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The Masters, past and present, is beautiful to behold


On my right arm, just above the sleeve line (in a short-sleeve shirt) is one of my favorite tattoos. It shows the multi-color shark logo of Australian golfing legend Greg Norman. Until Tiger Woods came along, Norman held the record for the most consecutive weeks as the world’s number-one golfer, and he always electrified the course whenever he played.

Well, almost always.

Three times, he was riveting right up until the closing holes of The Masters. In 1986, Jack Nicklaus overcame him to win by 1 shot. In 1987, on the second playoff hole, Larry Mize chipped in from 50 yards to win the green jacket. And in 1996, he held a six-shot lead going into the final round and played disastrously, losing to Nick Faldo.

On that day, he showed the world what grace and dignity looks like when you’re dealt a hard loss in pursuit of a treasured prize, and in that moment, he cemented himself as my golfing hero.

Norman hasn’t been a presence at The Masters for many years, but every time it airs, someone has to bring up his collapse in 1996. It’s an unfortunate iconic memory tied to the rich history of Augusta National.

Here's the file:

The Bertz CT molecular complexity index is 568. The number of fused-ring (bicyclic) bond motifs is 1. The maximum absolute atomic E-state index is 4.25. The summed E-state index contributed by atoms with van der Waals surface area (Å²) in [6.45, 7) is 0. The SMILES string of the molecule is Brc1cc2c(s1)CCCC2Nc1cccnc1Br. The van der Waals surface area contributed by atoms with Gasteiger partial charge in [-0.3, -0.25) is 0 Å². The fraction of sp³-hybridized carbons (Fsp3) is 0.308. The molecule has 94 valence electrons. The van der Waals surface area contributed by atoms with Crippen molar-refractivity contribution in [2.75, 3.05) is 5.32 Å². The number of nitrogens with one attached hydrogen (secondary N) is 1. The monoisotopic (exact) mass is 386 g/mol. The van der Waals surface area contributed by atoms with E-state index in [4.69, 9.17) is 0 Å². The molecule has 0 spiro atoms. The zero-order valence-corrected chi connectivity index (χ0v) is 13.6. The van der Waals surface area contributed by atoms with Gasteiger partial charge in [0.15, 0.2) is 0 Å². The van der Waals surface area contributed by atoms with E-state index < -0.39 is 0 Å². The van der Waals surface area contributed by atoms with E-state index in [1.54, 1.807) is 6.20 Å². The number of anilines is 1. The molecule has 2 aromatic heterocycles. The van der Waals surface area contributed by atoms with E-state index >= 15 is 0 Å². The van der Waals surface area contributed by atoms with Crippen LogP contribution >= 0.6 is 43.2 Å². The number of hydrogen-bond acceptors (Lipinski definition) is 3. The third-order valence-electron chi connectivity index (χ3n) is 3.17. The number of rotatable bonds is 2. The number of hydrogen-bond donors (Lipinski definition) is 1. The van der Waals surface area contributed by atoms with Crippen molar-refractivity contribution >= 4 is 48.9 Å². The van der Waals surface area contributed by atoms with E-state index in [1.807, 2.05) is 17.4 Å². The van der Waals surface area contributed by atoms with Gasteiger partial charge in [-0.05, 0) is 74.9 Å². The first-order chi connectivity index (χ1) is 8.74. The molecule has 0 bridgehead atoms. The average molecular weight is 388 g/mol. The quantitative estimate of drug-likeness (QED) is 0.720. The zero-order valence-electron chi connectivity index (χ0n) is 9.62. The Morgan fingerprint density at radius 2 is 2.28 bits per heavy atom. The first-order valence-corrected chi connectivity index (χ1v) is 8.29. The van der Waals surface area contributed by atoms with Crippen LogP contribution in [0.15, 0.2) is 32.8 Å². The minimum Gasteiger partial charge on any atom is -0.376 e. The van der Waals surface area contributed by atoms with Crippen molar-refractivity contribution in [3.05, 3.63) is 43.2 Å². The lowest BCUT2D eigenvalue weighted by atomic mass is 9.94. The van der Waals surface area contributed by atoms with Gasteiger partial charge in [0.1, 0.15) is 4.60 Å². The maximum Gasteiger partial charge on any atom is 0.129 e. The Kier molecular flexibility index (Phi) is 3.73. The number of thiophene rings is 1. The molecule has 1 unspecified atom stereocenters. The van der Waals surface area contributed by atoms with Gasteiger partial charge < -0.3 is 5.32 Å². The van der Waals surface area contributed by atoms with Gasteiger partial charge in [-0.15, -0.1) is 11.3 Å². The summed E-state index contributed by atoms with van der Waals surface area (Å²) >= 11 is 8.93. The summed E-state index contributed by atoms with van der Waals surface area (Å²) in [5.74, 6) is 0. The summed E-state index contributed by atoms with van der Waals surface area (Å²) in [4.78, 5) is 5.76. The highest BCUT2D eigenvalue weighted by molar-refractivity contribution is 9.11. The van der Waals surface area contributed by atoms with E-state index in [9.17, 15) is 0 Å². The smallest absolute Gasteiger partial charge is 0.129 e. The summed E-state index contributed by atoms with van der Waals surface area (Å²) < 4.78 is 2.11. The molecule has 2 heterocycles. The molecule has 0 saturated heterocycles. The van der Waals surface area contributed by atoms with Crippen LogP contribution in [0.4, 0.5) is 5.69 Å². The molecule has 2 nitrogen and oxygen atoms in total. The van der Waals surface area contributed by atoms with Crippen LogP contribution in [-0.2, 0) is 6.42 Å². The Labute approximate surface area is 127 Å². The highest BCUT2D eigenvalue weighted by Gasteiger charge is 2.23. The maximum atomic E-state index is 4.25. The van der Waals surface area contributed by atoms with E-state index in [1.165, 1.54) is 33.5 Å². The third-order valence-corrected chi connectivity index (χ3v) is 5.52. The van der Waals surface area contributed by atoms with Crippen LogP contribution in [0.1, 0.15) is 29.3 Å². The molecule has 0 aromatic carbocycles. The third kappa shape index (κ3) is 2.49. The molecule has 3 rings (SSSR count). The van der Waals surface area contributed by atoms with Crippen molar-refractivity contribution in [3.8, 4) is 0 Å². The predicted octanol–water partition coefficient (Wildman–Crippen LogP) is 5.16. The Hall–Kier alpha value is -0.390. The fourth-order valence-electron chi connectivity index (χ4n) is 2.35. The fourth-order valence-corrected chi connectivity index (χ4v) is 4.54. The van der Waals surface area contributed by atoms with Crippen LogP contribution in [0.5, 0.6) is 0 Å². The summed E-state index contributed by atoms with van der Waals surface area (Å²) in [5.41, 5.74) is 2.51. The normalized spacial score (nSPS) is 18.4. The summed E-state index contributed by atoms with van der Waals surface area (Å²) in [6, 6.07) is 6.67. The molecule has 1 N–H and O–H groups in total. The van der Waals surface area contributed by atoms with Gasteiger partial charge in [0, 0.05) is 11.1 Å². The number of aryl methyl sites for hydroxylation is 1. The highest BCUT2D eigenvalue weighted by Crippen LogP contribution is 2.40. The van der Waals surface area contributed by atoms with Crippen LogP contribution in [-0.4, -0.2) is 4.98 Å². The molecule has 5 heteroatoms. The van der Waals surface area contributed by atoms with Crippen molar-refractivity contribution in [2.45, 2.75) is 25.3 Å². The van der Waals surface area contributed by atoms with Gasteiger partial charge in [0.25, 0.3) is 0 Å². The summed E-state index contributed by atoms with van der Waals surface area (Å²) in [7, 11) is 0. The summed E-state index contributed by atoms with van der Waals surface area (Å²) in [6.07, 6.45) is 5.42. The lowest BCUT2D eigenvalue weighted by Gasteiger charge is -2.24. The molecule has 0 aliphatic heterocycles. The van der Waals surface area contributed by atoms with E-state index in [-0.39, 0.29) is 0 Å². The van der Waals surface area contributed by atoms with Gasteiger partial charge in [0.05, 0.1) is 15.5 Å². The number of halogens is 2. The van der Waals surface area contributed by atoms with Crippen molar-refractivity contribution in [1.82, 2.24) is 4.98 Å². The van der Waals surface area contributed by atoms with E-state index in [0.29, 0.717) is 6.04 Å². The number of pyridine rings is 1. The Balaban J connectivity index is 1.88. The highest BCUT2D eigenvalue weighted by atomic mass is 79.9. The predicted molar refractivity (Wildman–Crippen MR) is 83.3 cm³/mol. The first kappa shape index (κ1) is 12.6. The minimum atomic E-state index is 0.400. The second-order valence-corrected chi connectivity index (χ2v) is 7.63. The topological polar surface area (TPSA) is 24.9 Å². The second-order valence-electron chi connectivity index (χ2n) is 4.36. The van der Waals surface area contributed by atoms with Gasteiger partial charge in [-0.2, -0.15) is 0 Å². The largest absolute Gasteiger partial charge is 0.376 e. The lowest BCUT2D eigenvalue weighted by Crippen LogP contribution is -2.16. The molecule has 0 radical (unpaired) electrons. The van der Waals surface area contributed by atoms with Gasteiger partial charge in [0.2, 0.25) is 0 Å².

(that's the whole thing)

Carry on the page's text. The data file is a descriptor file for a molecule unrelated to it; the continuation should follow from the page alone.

Even with Norman absent, I remain fascinated by – and fixated on – The Masters each year. And 2020 was both no different and SO different.

Normally played in April, COVID-19 led the organizers to cancel the tournament, or at least hold off. When professional golf limped back into reality – absent the galleries – organizers at Augusta decided to hold the tournament Nov. 12-15.

Watching it was both familiar and unfamiliar. Instead of the blazing bright azaleas dancing in the breeze, the fairways were lines with falling leaves and spiraling pine straw. The normally pristine sand traps were criss-crossed with pine straw that the greenskeepers couldn’t possibly keep up with.

And although in my eyes, Norman is forever the real deal, there’s no denying that Dustin Johnson put on a damned clinic in 2020. From tee to green, his performance was flawless, and his score reflected it in a record-breaking manner. He signed a 20-under card.

Going into the opening round, all the buzz was about Bryson DeChambeau, who has committed himself to being the strongest and most powerful player in the field. He’s an odd bird in the way he plays and the way he thinks, and there was some speculation he’d bring Augusta to its knees.

Turns out Augusta’s knees were taken out by Johnson.

Come April – barring more weirdness in the world – the players will return to the masterpiece built by Bobby Jones in Augusta. It’ll look more familiar, and I’m certain it will continue to mesmerize me and a few billion others watching from around the world.

Maybe Norman will make an appearance? A guy can hope.

Jess Williams is editor of The Las Cruces Bulletin. He loves golf, but he sucks at it.